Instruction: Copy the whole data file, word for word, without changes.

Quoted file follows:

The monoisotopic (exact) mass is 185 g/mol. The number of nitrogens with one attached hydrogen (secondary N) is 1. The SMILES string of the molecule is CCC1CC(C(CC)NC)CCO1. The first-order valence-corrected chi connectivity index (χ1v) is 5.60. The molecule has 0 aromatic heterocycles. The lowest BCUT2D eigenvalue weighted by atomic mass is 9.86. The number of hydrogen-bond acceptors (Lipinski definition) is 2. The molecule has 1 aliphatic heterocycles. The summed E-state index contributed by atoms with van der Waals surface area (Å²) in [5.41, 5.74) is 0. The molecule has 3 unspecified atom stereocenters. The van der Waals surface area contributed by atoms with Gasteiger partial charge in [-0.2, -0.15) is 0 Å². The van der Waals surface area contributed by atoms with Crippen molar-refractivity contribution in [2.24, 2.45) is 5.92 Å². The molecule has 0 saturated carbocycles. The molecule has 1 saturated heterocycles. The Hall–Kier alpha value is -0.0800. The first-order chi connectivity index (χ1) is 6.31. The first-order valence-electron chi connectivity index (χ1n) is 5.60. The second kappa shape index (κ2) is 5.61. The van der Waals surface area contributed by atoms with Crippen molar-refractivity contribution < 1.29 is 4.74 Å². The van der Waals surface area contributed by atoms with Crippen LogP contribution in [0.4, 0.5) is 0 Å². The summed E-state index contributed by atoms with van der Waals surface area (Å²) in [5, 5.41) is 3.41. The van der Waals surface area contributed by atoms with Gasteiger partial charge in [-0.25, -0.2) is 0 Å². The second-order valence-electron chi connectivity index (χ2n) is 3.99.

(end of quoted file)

The monoisotopic (exact) mass is 185 g/mol. The number of nitrogens with one attached hydrogen (secondary N) is 1. The SMILES string of the molecule is CCC1CC(C(CC)NC)CCO1. The first-order valence-corrected chi connectivity index (χ1v) is 5.60. The molecule has 0 aromatic heterocycles. The lowest BCUT2D eigenvalue weighted by atomic mass is 9.86. The number of hydrogen-bond acceptors (Lipinski definition) is 2. The molecule has 1 aliphatic heterocycles. The summed E-state index contributed by atoms with van der Waals surface area (Å²) in [5.41, 5.74) is 0. The molecule has 3 unspecified atom stereocenters. The van der Waals surface area contributed by atoms with Gasteiger partial charge in [-0.2, -0.15) is 0 Å². The van der Waals surface area contributed by atoms with Crippen molar-refractivity contribution in [2.24, 2.45) is 5.92 Å². The molecule has 0 saturated carbocycles. The molecule has 1 saturated heterocycles. The Hall–Kier alpha value is -0.0800. The first-order chi connectivity index (χ1) is 6.31. The first-order valence-electron chi connectivity index (χ1n) is 5.60. The second kappa shape index (κ2) is 5.61. The van der Waals surface area contributed by atoms with Crippen molar-refractivity contribution < 1.29 is 4.74 Å². The van der Waals surface area contributed by atoms with Crippen LogP contribution in [0.4, 0.5) is 0 Å². The summed E-state index contributed by atoms with van der Waals surface area (Å²) in [5, 5.41) is 3.41. The van der Waals surface area contributed by atoms with Gasteiger partial charge in [-0.25, -0.2) is 0 Å². The second-order valence-electron chi connectivity index (χ2n) is 3.99.